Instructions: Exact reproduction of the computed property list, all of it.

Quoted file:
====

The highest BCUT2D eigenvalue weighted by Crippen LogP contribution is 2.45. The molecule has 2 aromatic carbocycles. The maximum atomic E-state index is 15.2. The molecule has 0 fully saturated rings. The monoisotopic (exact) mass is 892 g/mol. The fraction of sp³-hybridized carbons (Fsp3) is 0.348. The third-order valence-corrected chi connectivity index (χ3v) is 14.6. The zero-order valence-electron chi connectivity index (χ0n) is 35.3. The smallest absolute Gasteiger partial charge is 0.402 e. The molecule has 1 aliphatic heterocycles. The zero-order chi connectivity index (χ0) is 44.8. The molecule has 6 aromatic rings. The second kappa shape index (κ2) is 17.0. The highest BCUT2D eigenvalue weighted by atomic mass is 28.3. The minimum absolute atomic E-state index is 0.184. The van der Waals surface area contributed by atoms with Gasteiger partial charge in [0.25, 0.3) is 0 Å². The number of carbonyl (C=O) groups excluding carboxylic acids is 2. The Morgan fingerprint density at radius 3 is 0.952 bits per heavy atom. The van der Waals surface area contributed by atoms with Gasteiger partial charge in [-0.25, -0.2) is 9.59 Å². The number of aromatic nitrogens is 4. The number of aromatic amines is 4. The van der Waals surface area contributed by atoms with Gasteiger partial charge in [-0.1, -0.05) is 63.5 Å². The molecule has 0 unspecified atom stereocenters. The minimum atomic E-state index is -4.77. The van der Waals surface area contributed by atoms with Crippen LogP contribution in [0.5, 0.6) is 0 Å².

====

The highest BCUT2D eigenvalue weighted by Crippen LogP contribution is 2.45. The molecule has 2 aromatic carbocycles. The maximum atomic E-state index is 15.2. The molecule has 0 fully saturated rings. The monoisotopic (exact) mass is 892 g/mol. The fraction of sp³-hybridized carbons (Fsp3) is 0.348. The third-order valence-corrected chi connectivity index (χ3v) is 14.6. The zero-order valence-electron chi connectivity index (χ0n) is 35.3. The smallest absolute Gasteiger partial charge is 0.402 e. The molecule has 1 aliphatic heterocycles. The zero-order chi connectivity index (χ0) is 44.8. The molecule has 6 aromatic rings. The second kappa shape index (κ2) is 17.0. The highest BCUT2D eigenvalue weighted by atomic mass is 28.3. The minimum absolute atomic E-state index is 0.184. The van der Waals surface area contributed by atoms with Gasteiger partial charge in [0.25, 0.3) is 0 Å². The number of carbonyl (C=O) groups excluding carboxylic acids is 2. The Morgan fingerprint density at radius 3 is 0.952 bits per heavy atom. The van der Waals surface area contributed by atoms with Gasteiger partial charge in [-0.25, -0.2) is 9.59 Å². The number of aromatic nitrogens is 4. The number of aromatic amines is 4. The van der Waals surface area contributed by atoms with Gasteiger partial charge in [-0.1, -0.05) is 63.5 Å². The molecule has 0 unspecified atom stereocenters. The minimum atomic E-state index is -4.77. The van der Waals surface area contributed by atoms with Crippen LogP contribution in [0.5, 0.6) is 0 Å².